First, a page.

Sometimes, People Don’t Trust Me

by Feb 12, 2018Inspiration, Publishing

Sometimes, people don’t trust me. Here’s why:

When someone comes to me with a burning desire to write, or a story that’s wormed its way into their core, I am a cheerleader. Like the craziest, wildest, noisiest fan: ‘Go!’ ‘Keep going!’ ‘You can do this! You’re almost there!’

And this makes some people uncomfortable.

People mistrust enthusiasm. They think it’s insincere.

So sometimes, people think I’m bullshitting when I encourage them. As if perhaps I have some hidden agenda.

I get cornered with these questions a lot:
‘Joanne, do you really believe everyone can write? What happens if you read someone’s writing and you think, “This is shit. This person can’t write. Why would you still encourage that person to write?”‘

And here’s what I think:

Do I believe everyone can write?
Actually, I do. More than that, I believe in everyone’s right to write. If you can talk, you can write.

To decode this a bit more:

  • I do not judge whether someone’s writing is shit. I don’t use words like ‘shit’ or ‘crap’ to describe anyone’s writing – including my own clumsy clichéd words.
  • I prefer terms like ‘this works’ or ‘this needs work’ or ‘this doesn’t work.’
  • What I mean by ‘this doesn’t work’ is that the writing is not ready to be shared with others.
  • Writing is ready to be shared with others when the writer has done more than just hack out some words on a page.
  • It is ready when a writer has gone back – many times, and shaped, sheared and shorn the writing.
  • Writing that is clichéd, sentimental, sloppy and lacks structure or discipline is not ready to be shared.

But guess what? Everyone’s writing is like that – not only beginners, but first drafts of even the most accomplished writers.

Do I believe everyone should write?
No, but if you feel like writing, if you want to write, then why wouldn’t you?

Joanne Fedler

Joanne Fedler

Author, writing mentor, retreat leader. I’m an internationally bestselling author of nine books, inspirational speaker and writing mentor. I’ve had books published in just about every genre- fiction, non-fiction, self-help, memoir – by some of the top publishing houses in the world. My books have sold over 650 000 copies and have been translated in a range of languages. Two of my books have been #1 Amazon bestsellers, and at one point the German edition of Secret Mothers’ Business outsold Harry Potter- crazy, right?

Do I believe everyone can write a book?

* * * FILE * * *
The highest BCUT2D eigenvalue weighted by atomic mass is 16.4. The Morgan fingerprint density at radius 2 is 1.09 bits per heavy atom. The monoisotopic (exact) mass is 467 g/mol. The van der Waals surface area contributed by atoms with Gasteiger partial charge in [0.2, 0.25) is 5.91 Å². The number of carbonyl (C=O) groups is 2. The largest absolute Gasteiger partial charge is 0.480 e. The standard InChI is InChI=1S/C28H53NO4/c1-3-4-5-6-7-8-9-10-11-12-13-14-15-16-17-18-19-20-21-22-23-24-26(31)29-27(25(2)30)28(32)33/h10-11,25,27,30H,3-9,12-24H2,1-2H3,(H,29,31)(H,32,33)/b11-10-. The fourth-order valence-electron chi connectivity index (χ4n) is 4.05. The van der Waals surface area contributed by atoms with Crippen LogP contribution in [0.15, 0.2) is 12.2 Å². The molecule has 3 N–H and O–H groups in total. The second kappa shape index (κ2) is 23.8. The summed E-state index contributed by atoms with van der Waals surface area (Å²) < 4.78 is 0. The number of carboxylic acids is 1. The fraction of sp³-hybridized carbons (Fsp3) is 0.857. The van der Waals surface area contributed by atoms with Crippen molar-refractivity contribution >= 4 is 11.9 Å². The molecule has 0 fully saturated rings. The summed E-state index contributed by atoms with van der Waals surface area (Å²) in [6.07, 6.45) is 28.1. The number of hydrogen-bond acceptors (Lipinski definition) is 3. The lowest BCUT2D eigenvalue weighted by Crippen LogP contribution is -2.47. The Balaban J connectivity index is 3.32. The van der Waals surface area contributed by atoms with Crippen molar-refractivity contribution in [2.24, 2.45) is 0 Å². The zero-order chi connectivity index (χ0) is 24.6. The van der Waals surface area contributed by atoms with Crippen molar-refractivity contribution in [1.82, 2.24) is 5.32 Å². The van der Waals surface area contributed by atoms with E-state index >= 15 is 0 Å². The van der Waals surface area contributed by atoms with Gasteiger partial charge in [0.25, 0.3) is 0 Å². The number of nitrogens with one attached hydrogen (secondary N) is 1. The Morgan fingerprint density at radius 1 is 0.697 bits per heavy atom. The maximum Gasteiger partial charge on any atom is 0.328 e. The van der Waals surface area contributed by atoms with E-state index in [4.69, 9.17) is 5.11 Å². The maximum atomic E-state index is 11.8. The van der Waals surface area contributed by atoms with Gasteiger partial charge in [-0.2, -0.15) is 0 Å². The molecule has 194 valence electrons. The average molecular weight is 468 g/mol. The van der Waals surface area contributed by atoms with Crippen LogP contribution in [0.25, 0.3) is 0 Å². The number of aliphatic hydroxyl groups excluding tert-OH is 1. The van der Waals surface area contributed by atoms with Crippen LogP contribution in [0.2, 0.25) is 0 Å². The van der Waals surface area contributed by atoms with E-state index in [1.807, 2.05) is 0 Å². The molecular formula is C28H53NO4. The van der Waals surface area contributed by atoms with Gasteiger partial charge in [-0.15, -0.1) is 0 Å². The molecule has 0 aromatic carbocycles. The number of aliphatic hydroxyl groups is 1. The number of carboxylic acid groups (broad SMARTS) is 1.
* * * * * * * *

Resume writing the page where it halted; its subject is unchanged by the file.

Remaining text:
Hell, no. That takes a certain kind of discipline. If you are a start-a-new-thing-every-week kinda person, or are born under the star sign of ‘this-is-too-hard-I’m-giving-up,’ or your Myers Briggs profile is ‘I-don’t-care-if-this-is-sloppy-maybe-no-one-will-notice,’ you are not going to write a book. If you struggle to finish anything (reading books, tidying up, getting out of relationships) you will never write a book. A book is for finishers. And if you never invest in getting support, help or input about how to write well, it is highly unlikely that you’ll ever finish.

Do I believe everyone can get published?
That’s a nope. Getting published is a whole new territory of torture – at least in the traditional sense. Because brilliant books are rejected by publishers. Because publishers publish slop. Badly written books. Poorly conceived books. And because a lot of inexperienced writers submit books before they are ready. But, anyone who can finish a book can get it self-published.

I have done 25 years of Buddhist work to curb my tendency to judge other people. And though I fail in many respects (thinking now of Trump supporters and smokers who get a thumbs-down in the quiet chamber of my internal jurisdiction), I have stopped judging other peoples’ writing. I come with a compassionate eye. I hold them to the highest vision I have for them. And I teach others to do the same.

When we judge others, we compare ourselves to them. And this is a plague to one’s own quiet conviction about the value of what we’re doing (we sorta all know this, right?).

What I do believe is that everyone can improve. Everyone can write something worthy of a reader’s attention . . . provided that:

  • you do the work,
  • you hold yourself to the discipline of self-discovery and mastering the craft.

So I will continue to cheerlead those who are passionate about writing. Even if their grammar is abysmal and their cliché’s a little nauseating. Even in the face of sloppy execution and incoherent structure. Because inexperience can be remedied by tutoring and those willing to work hard.

Not very glamorous in the end, but literally nothing can stop a hard-working writer who has mastered the 6 strengths I teach in my upcoming Author Awakening Adventure from bringing a book into the world.

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